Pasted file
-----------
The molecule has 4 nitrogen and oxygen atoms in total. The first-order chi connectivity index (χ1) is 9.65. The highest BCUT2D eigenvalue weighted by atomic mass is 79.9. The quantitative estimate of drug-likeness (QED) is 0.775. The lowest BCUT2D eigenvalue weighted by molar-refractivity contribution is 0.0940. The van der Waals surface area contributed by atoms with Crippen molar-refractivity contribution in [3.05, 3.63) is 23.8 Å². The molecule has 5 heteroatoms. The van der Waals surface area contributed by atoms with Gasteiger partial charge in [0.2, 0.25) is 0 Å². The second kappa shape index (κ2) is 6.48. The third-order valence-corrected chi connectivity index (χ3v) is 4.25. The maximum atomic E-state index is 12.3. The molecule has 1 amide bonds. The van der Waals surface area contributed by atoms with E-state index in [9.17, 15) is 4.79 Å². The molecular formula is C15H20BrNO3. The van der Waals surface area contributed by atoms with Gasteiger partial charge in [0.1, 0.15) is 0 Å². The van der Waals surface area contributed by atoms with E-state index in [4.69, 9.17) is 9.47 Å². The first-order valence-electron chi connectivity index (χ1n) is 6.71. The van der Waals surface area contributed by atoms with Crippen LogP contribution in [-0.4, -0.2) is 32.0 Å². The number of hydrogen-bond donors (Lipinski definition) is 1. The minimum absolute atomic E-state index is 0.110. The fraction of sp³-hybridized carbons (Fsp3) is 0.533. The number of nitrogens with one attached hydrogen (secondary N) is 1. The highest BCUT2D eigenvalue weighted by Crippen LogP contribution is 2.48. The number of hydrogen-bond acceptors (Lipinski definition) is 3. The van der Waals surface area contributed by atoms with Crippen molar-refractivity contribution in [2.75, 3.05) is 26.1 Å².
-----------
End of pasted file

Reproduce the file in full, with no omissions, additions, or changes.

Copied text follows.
The molecule has 4 nitrogen and oxygen atoms in total. The first-order chi connectivity index (χ1) is 9.65. The highest BCUT2D eigenvalue weighted by atomic mass is 79.9. The quantitative estimate of drug-likeness (QED) is 0.775. The lowest BCUT2D eigenvalue weighted by molar-refractivity contribution is 0.0940. The van der Waals surface area contributed by atoms with Crippen molar-refractivity contribution in [3.05, 3.63) is 23.8 Å². The molecule has 5 heteroatoms. The van der Waals surface area contributed by atoms with Gasteiger partial charge in [0.2, 0.25) is 0 Å². The second kappa shape index (κ2) is 6.48. The third-order valence-corrected chi connectivity index (χ3v) is 4.25. The maximum atomic E-state index is 12.3. The molecule has 1 amide bonds. The van der Waals surface area contributed by atoms with E-state index in [9.17, 15) is 4.79 Å². The molecular formula is C15H20BrNO3. The van der Waals surface area contributed by atoms with Gasteiger partial charge in [0.1, 0.15) is 0 Å². The van der Waals surface area contributed by atoms with E-state index in [4.69, 9.17) is 9.47 Å². The first-order valence-electron chi connectivity index (χ1n) is 6.71. The van der Waals surface area contributed by atoms with Crippen LogP contribution in [-0.4, -0.2) is 32.0 Å². The number of hydrogen-bond donors (Lipinski definition) is 1. The minimum absolute atomic E-state index is 0.110. The fraction of sp³-hybridized carbons (Fsp3) is 0.533. The number of nitrogens with one attached hydrogen (secondary N) is 1. The highest BCUT2D eigenvalue weighted by Crippen LogP contribution is 2.48. The number of hydrogen-bond acceptors (Lipinski definition) is 3. The van der Waals surface area contributed by atoms with Crippen molar-refractivity contribution in [2.75, 3.05) is 26.1 Å².